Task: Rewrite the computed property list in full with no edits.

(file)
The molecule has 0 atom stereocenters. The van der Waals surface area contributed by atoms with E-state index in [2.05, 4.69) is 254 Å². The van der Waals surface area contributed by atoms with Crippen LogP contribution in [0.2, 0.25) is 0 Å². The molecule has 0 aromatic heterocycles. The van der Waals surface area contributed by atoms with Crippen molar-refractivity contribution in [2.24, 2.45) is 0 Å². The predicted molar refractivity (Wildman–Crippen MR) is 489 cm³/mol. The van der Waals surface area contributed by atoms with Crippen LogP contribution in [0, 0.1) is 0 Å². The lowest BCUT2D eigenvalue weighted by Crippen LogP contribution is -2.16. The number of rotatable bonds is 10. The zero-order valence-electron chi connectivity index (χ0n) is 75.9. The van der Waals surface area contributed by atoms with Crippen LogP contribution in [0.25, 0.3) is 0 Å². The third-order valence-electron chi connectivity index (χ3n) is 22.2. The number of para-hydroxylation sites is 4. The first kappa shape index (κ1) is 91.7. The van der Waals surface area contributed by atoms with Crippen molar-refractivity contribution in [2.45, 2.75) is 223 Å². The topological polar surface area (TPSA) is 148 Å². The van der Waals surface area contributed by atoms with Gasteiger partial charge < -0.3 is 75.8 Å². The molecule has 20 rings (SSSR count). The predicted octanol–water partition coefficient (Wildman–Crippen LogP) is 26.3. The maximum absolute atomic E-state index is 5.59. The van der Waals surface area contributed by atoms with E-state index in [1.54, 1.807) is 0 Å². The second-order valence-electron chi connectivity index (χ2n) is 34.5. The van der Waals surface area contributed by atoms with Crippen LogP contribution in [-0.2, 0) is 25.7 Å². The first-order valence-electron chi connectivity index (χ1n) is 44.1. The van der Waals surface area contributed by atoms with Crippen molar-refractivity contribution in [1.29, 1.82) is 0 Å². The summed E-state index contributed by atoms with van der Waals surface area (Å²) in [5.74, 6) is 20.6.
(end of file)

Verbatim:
The molecule has 0 atom stereocenters. The van der Waals surface area contributed by atoms with E-state index in [2.05, 4.69) is 254 Å². The van der Waals surface area contributed by atoms with Crippen LogP contribution in [0.2, 0.25) is 0 Å². The molecule has 0 aromatic heterocycles. The van der Waals surface area contributed by atoms with Crippen molar-refractivity contribution in [2.24, 2.45) is 0 Å². The predicted molar refractivity (Wildman–Crippen MR) is 489 cm³/mol. The van der Waals surface area contributed by atoms with Crippen LogP contribution in [0, 0.1) is 0 Å². The lowest BCUT2D eigenvalue weighted by Crippen LogP contribution is -2.16. The number of rotatable bonds is 10. The zero-order valence-electron chi connectivity index (χ0n) is 75.9. The van der Waals surface area contributed by atoms with Crippen LogP contribution in [0.25, 0.3) is 0 Å². The third-order valence-electron chi connectivity index (χ3n) is 22.2. The number of para-hydroxylation sites is 4. The first kappa shape index (κ1) is 91.7. The van der Waals surface area contributed by atoms with Crippen molar-refractivity contribution in [2.45, 2.75) is 223 Å². The topological polar surface area (TPSA) is 148 Å². The van der Waals surface area contributed by atoms with Gasteiger partial charge < -0.3 is 75.8 Å². The molecule has 20 rings (SSSR count). The predicted octanol–water partition coefficient (Wildman–Crippen LogP) is 26.3. The maximum absolute atomic E-state index is 5.59. The van der Waals surface area contributed by atoms with E-state index in [1.54, 1.807) is 0 Å². The second-order valence-electron chi connectivity index (χ2n) is 34.5. The van der Waals surface area contributed by atoms with Crippen LogP contribution in [-0.2, 0) is 25.7 Å². The first-order valence-electron chi connectivity index (χ1n) is 44.1. The van der Waals surface area contributed by atoms with Crippen molar-refractivity contribution in [1.29, 1.82) is 0 Å². The summed E-state index contributed by atoms with van der Waals surface area (Å²) in [5.74, 6) is 20.6.